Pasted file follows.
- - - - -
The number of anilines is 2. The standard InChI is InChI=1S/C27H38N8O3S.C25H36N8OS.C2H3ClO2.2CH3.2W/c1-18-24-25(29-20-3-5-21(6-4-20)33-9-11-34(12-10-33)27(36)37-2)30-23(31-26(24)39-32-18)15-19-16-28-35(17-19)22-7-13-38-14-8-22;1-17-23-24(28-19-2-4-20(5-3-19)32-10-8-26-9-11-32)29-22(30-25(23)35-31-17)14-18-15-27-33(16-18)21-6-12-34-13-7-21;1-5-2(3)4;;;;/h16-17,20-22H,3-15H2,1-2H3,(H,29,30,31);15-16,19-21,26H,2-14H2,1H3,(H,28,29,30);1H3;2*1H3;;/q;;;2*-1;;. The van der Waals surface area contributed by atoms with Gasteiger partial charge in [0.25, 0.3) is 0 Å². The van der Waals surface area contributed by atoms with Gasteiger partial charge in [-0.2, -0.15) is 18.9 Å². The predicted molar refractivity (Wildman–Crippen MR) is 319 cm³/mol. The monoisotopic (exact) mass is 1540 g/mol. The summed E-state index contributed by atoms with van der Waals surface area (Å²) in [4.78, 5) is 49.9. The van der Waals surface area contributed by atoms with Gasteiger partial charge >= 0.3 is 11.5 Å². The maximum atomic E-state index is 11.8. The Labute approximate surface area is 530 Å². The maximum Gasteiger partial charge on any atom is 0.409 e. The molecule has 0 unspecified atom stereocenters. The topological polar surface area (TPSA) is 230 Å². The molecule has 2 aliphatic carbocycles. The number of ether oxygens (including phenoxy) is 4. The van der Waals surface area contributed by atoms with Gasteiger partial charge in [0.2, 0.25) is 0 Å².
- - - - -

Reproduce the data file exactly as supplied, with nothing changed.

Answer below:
The number of anilines is 2. The standard InChI is InChI=1S/C27H38N8O3S.C25H36N8OS.C2H3ClO2.2CH3.2W/c1-18-24-25(29-20-3-5-21(6-4-20)33-9-11-34(12-10-33)27(36)37-2)30-23(31-26(24)39-32-18)15-19-16-28-35(17-19)22-7-13-38-14-8-22;1-17-23-24(28-19-2-4-20(5-3-19)32-10-8-26-9-11-32)29-22(30-25(23)35-31-17)14-18-15-27-33(16-18)21-6-12-34-13-7-21;1-5-2(3)4;;;;/h16-17,20-22H,3-15H2,1-2H3,(H,29,30,31);15-16,19-21,26H,2-14H2,1H3,(H,28,29,30);1H3;2*1H3;;/q;;;2*-1;;. The van der Waals surface area contributed by atoms with Gasteiger partial charge in [0.25, 0.3) is 0 Å². The van der Waals surface area contributed by atoms with Gasteiger partial charge in [-0.2, -0.15) is 18.9 Å². The predicted molar refractivity (Wildman–Crippen MR) is 319 cm³/mol. The monoisotopic (exact) mass is 1540 g/mol. The summed E-state index contributed by atoms with van der Waals surface area (Å²) in [4.78, 5) is 49.9. The van der Waals surface area contributed by atoms with Gasteiger partial charge >= 0.3 is 11.5 Å². The maximum atomic E-state index is 11.8. The Labute approximate surface area is 530 Å². The maximum Gasteiger partial charge on any atom is 0.409 e. The molecule has 0 unspecified atom stereocenters. The topological polar surface area (TPSA) is 230 Å². The molecule has 2 aliphatic carbocycles. The number of ether oxygens (including phenoxy) is 4. The van der Waals surface area contributed by atoms with Gasteiger partial charge in [0.2, 0.25) is 0 Å².